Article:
When looking up in upward dog might not serve youSep 22, 2022
Upward facing dog was amongst the first yoga postures we practiced when I began taking yoga classes many years ago. With it came the spinal extension, the compressive feeling in the lower back and the instruction to tilt the head back and look up.
Over the years I learned this pose supposedly has benefits for the tissues and glands in the front of the neck. That was great because ai knew there were many people with Thyroid function imbalances.
What I also learned was that many yoga students start seeing stars when tilting their head back. Some teachers even made funny comments that these stars were cool visuals that came at no extra charge. As a naturopath specialising in structural and postural support, this left me more alarmed than entertained. So I began thinking more about the biomechanics of upward facing dog pose and the effects of looking up with a tilted back head.
Here are some ideas that emerged:
- Not everyones updog looks the same. (This should be an obvious statement)
- The degrees of spinal extension (read: backbend) vary dramatically
- The neck is part of the spine and the head is attached at the end. (Also obvious)
- Arm and shoulder position influence tension in the neck
- Compression in the lower back is a sign of lack of support
- Low mobility in one part of the spine can lead to hyper- (over-) mobility in another
AND: - seeing stars when looking up is not a bonus
When the head tilts back to look up and we see stars, or for some the vision greys, this is not a good special effect, this is a sign you are cutting off blood supply from your brain.
Luckily our brain has six main blood vessels (arteries) supplying the ever energy demanding brain with blood and oxygen.
Of those six arteries two are build into the sides of the spine. When we move the neck (remember, the neck is part of the spine) we also move those important arteries.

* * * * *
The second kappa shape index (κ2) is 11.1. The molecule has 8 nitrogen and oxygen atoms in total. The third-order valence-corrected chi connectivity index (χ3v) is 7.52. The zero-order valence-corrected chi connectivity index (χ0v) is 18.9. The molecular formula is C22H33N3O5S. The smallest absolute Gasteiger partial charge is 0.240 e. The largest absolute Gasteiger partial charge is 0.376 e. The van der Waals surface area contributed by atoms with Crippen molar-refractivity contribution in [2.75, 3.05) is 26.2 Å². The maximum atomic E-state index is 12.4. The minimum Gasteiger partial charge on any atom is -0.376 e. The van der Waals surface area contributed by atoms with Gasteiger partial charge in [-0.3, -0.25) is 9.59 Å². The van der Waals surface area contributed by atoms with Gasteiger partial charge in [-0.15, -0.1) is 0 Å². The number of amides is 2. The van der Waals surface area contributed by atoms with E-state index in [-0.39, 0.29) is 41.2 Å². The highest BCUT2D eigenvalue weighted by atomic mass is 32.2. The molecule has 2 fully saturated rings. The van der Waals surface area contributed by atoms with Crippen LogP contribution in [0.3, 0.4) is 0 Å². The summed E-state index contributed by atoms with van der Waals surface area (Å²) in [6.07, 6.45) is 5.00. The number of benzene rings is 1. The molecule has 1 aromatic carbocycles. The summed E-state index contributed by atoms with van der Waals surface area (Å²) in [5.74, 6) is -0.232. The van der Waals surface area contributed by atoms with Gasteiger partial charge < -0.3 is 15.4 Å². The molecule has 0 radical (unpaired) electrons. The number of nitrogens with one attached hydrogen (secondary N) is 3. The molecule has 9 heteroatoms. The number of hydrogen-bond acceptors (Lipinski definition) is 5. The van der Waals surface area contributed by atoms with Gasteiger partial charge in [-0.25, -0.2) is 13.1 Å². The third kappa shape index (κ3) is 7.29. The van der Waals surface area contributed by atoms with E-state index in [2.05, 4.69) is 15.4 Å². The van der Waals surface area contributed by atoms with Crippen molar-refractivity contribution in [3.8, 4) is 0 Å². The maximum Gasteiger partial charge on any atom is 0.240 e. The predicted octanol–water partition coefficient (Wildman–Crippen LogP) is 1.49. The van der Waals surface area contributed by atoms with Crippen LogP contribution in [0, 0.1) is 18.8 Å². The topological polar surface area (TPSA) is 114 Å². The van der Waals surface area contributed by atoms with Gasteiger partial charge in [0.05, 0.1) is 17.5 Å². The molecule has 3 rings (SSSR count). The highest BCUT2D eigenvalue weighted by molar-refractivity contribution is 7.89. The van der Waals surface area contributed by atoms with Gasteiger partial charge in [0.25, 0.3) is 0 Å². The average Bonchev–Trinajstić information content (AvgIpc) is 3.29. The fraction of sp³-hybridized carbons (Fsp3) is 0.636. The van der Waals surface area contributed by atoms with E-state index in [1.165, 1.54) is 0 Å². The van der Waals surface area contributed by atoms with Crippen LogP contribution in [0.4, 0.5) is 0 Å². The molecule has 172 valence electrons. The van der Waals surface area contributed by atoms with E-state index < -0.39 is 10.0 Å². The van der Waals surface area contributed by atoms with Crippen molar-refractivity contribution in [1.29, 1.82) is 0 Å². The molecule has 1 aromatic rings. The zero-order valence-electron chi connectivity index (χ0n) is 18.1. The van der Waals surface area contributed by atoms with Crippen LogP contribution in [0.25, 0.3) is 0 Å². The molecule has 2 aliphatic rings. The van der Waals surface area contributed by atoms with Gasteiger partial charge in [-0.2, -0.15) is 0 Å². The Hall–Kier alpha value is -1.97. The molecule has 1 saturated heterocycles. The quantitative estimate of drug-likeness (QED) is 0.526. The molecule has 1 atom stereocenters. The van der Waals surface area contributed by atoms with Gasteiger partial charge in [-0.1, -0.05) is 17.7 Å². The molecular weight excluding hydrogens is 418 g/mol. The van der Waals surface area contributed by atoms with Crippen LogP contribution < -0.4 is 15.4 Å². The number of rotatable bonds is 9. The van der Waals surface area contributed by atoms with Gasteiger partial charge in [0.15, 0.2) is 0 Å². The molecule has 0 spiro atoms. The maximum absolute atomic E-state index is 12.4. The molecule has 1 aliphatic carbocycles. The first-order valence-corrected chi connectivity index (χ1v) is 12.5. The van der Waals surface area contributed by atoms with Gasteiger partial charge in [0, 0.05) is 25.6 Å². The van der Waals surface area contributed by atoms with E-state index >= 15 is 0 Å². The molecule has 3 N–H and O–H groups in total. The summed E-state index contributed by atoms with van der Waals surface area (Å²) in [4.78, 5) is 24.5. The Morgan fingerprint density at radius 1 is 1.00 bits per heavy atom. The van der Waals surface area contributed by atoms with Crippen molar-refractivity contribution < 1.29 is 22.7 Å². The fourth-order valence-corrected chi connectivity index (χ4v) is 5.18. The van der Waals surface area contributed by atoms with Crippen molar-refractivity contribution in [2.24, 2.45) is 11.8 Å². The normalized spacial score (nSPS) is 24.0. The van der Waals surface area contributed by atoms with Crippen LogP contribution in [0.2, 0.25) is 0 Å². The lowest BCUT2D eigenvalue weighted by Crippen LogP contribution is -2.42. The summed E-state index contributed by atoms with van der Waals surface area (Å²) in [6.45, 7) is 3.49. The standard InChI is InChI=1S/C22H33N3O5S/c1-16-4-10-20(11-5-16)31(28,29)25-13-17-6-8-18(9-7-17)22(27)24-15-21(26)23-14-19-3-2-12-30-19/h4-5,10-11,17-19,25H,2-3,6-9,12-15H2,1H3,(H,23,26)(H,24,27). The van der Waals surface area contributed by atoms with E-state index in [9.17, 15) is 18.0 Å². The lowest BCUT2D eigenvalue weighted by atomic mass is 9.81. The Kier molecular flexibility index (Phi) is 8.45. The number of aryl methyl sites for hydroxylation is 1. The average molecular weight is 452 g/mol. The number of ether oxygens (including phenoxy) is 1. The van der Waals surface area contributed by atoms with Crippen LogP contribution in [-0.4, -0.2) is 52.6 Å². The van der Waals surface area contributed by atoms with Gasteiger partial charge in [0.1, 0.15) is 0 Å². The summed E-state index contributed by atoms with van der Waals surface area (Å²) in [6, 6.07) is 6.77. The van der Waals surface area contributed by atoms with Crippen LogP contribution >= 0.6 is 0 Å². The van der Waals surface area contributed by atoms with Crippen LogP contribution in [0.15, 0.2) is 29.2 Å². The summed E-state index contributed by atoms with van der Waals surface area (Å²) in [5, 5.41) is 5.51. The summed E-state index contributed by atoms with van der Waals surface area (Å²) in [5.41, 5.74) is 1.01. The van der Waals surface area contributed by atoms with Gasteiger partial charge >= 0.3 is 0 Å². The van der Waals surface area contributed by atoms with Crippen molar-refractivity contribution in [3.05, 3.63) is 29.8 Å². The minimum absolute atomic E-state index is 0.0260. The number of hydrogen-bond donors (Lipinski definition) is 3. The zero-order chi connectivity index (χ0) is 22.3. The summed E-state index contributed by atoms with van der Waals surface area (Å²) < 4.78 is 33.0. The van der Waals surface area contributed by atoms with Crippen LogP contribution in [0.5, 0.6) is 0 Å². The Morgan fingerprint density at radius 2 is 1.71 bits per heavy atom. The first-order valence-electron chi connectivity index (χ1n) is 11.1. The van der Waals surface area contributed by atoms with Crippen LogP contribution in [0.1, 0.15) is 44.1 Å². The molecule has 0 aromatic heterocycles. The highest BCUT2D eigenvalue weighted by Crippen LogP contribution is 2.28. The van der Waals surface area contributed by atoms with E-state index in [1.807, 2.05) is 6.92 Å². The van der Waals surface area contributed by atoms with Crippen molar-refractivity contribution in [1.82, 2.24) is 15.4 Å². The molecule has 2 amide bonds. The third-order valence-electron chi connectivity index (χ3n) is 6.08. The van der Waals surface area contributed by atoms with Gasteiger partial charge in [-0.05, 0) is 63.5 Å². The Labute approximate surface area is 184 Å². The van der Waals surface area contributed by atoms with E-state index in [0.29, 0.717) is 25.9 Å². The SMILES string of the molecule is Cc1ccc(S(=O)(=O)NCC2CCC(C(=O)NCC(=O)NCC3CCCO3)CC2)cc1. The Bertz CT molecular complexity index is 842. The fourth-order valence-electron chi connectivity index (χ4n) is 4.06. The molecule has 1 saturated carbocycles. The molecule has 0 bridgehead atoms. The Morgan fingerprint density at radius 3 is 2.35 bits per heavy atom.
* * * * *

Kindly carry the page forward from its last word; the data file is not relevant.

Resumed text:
Ok, if you want to know, these two arteries are the vertebral arteries.
Normal movement, everyday actions and most yoga postures are no threat to these blood vessels.
The situation becomes more interesting when we kink or drop the head back. When this action is done without support or as part of a continuous spinal curve we create a kink in the spine. The arteries lying within the spine have no choice but to kink with the spine. The effect is very much like kinking a garden hose - the flow is either reduced or cut off. The stars or grey vision are nothing else but a malfunction of the visual part of the brain from lack of oxygen.
Let’s take a look at the practice of the postures.
Looking up in Upward Facing Dog (or Cobra) can wonderfully extend the curves of the spine, open up the front of the neck and loosen the deep muscles along the front of the spine.
For this to effectively happen we need to create a curve that actually lengthens the spine. A kink actually leads to overall shortening of the spine.
Depending on your spinal mobility, muscle tone or forward head posture, you might like to modify your approach to get real benefits from this pose rather than just producing a kink in your neck.
Regardless of the current mobility / flexibility of your spine, keeping, or extending the length of the spine, as measured from the tailbone to the crown of the head, requires active support for this movement.
Next time, when practicing upward dog, can you keep your head tall, you lower back long, even when you look up?
You might notice a range of motion where support for looking up is easy. And form a point you can’t hold your head any more and it drops back. Keep you head lifting up slightly, engaging muscles to move it forward, in order to maintain a long spine that doesn’t kink and therefore prevents cutting off your blood supply.
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